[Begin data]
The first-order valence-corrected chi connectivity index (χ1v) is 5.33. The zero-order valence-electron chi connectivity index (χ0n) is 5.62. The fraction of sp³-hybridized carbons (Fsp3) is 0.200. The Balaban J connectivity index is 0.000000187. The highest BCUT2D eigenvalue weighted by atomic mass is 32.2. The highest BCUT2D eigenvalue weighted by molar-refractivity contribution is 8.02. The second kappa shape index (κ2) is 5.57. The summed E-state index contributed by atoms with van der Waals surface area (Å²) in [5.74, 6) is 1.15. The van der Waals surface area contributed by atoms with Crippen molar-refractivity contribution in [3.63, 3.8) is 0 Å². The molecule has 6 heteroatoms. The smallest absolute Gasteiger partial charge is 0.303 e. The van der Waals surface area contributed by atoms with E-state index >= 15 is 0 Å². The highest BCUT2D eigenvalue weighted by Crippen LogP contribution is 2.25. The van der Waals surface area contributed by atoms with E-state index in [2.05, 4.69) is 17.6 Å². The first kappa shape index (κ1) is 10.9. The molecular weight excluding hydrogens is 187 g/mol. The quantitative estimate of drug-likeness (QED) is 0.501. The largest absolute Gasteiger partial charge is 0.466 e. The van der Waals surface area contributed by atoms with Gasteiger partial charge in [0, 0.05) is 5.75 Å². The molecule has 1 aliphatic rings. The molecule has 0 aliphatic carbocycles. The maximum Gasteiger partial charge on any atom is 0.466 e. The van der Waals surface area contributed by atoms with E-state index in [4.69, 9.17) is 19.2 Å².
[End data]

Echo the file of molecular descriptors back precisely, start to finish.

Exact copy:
The first-order valence-corrected chi connectivity index (χ1v) is 5.33. The zero-order valence-electron chi connectivity index (χ0n) is 5.62. The fraction of sp³-hybridized carbons (Fsp3) is 0.200. The Balaban J connectivity index is 0.000000187. The highest BCUT2D eigenvalue weighted by atomic mass is 32.2. The highest BCUT2D eigenvalue weighted by molar-refractivity contribution is 8.02. The second kappa shape index (κ2) is 5.57. The summed E-state index contributed by atoms with van der Waals surface area (Å²) in [5.74, 6) is 1.15. The van der Waals surface area contributed by atoms with Crippen molar-refractivity contribution in [3.63, 3.8) is 0 Å². The molecule has 6 heteroatoms. The smallest absolute Gasteiger partial charge is 0.303 e. The van der Waals surface area contributed by atoms with E-state index >= 15 is 0 Å². The highest BCUT2D eigenvalue weighted by Crippen LogP contribution is 2.25. The van der Waals surface area contributed by atoms with E-state index in [2.05, 4.69) is 17.6 Å². The first kappa shape index (κ1) is 10.9. The molecular weight excluding hydrogens is 187 g/mol. The quantitative estimate of drug-likeness (QED) is 0.501. The largest absolute Gasteiger partial charge is 0.466 e. The van der Waals surface area contributed by atoms with Gasteiger partial charge in [0, 0.05) is 5.75 Å². The molecule has 1 aliphatic rings. The molecule has 0 aliphatic carbocycles. The maximum Gasteiger partial charge on any atom is 0.466 e. The van der Waals surface area contributed by atoms with E-state index in [4.69, 9.17) is 19.2 Å².